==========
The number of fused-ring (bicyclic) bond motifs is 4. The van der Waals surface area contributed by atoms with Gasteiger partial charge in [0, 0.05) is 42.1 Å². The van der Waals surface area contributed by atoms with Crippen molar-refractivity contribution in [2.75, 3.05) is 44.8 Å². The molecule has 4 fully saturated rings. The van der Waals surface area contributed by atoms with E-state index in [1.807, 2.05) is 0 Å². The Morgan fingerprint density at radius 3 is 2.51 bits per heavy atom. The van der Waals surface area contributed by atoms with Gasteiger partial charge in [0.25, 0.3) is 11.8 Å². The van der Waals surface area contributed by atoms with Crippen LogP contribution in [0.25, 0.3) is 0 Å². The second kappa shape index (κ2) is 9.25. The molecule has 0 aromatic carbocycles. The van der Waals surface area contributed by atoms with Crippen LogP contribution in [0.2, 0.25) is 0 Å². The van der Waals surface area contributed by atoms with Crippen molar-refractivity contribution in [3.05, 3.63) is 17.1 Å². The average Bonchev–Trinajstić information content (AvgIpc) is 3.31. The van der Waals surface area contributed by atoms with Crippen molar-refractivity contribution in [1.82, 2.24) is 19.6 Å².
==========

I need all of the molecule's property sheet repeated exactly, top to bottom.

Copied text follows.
The number of fused-ring (bicyclic) bond motifs is 4. The van der Waals surface area contributed by atoms with Gasteiger partial charge in [0, 0.05) is 42.1 Å². The van der Waals surface area contributed by atoms with Crippen molar-refractivity contribution in [2.75, 3.05) is 44.8 Å². The molecule has 4 fully saturated rings. The van der Waals surface area contributed by atoms with E-state index in [1.807, 2.05) is 0 Å². The Morgan fingerprint density at radius 3 is 2.51 bits per heavy atom. The van der Waals surface area contributed by atoms with Gasteiger partial charge in [0.25, 0.3) is 11.8 Å². The van der Waals surface area contributed by atoms with Crippen LogP contribution in [0.25, 0.3) is 0 Å². The second kappa shape index (κ2) is 9.25. The molecule has 0 aromatic carbocycles. The van der Waals surface area contributed by atoms with Crippen LogP contribution in [0.2, 0.25) is 0 Å². The van der Waals surface area contributed by atoms with Crippen molar-refractivity contribution in [3.05, 3.63) is 17.1 Å². The average Bonchev–Trinajstić information content (AvgIpc) is 3.31. The van der Waals surface area contributed by atoms with Crippen molar-refractivity contribution in [1.82, 2.24) is 19.6 Å².